The Supreme Court's 2015 ruling on same-sex marriage changed the course of history, but according to a new survey, it didn't have much impact on how single LGBTQ people view marriage.
Match.com found that 61 percent of LGBTQ singles said that last year's SCOTUS decision has no effect on their attitude toward marriage whatsoever.
That's just one of many revelations found in LGBTQ in America, which Match is touting as the "largest nationally-representative study of American singles who identify as LGBTQ" and was produced in association with Dr. Justin R. Garcia, an evolutionary biologist and gender studies professor at Indiana University's Kinsey Institute.
Among the other findings in the survey, which polled over 1,000 LGBTQ singles between the ages of 18 and 70-plus: 74 percent said their family would support them in a same-sex marriage. Fifty-two percent of lesbians said they want kids, compared to 36 percent of gay men.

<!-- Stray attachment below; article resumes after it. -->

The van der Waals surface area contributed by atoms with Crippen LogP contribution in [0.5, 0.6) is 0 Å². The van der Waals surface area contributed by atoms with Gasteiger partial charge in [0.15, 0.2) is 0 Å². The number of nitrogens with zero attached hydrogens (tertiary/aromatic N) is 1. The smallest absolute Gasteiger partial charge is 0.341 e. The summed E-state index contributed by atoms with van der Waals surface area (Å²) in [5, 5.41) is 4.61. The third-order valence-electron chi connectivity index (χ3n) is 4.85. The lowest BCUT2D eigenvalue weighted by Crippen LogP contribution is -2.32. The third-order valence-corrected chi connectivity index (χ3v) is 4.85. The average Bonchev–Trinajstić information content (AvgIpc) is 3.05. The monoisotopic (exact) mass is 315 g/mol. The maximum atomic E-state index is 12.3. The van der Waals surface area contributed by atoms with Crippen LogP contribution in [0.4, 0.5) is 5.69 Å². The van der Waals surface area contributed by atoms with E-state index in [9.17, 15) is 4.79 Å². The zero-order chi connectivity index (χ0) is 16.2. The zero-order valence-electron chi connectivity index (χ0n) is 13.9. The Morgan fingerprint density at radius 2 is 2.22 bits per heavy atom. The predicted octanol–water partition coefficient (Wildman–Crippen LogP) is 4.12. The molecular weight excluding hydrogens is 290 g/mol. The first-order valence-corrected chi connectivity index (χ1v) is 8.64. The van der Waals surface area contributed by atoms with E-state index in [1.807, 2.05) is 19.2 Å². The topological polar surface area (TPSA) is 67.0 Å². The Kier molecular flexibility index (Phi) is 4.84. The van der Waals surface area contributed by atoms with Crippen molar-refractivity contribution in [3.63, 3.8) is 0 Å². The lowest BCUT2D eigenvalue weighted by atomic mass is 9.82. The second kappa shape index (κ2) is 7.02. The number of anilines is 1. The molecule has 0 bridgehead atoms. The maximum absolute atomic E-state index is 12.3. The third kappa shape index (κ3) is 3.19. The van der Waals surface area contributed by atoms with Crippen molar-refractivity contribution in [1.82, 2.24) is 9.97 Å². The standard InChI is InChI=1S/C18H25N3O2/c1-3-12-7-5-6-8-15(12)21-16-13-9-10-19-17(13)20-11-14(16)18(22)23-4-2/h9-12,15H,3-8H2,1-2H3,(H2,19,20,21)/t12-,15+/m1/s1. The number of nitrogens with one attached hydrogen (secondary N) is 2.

Mobile apps, unsurprisingly, are the new matchmakers, with 56 percent of respondents saying they've dated someone they've met online.
Released May 24, LGBTQ in America represents an expanded take on Match's annual Singles in America report. According to Garcia, the revised research was intended to include "more people of diverse identities" in an effort to "better understand singles today."
"Today’s society is full of rich gender and sexual diversity, however relatively little is known about the dating experiences of LGBTQ people," Garcia said in a press release. The research is insightful, he said, because "nearly half of the LGBTQ population in America identifies as single, and a vast majority of these singles, some 80 percent, are seeking a committed relationship."
Head here to read more about Match.com's LGBTQ in America poll.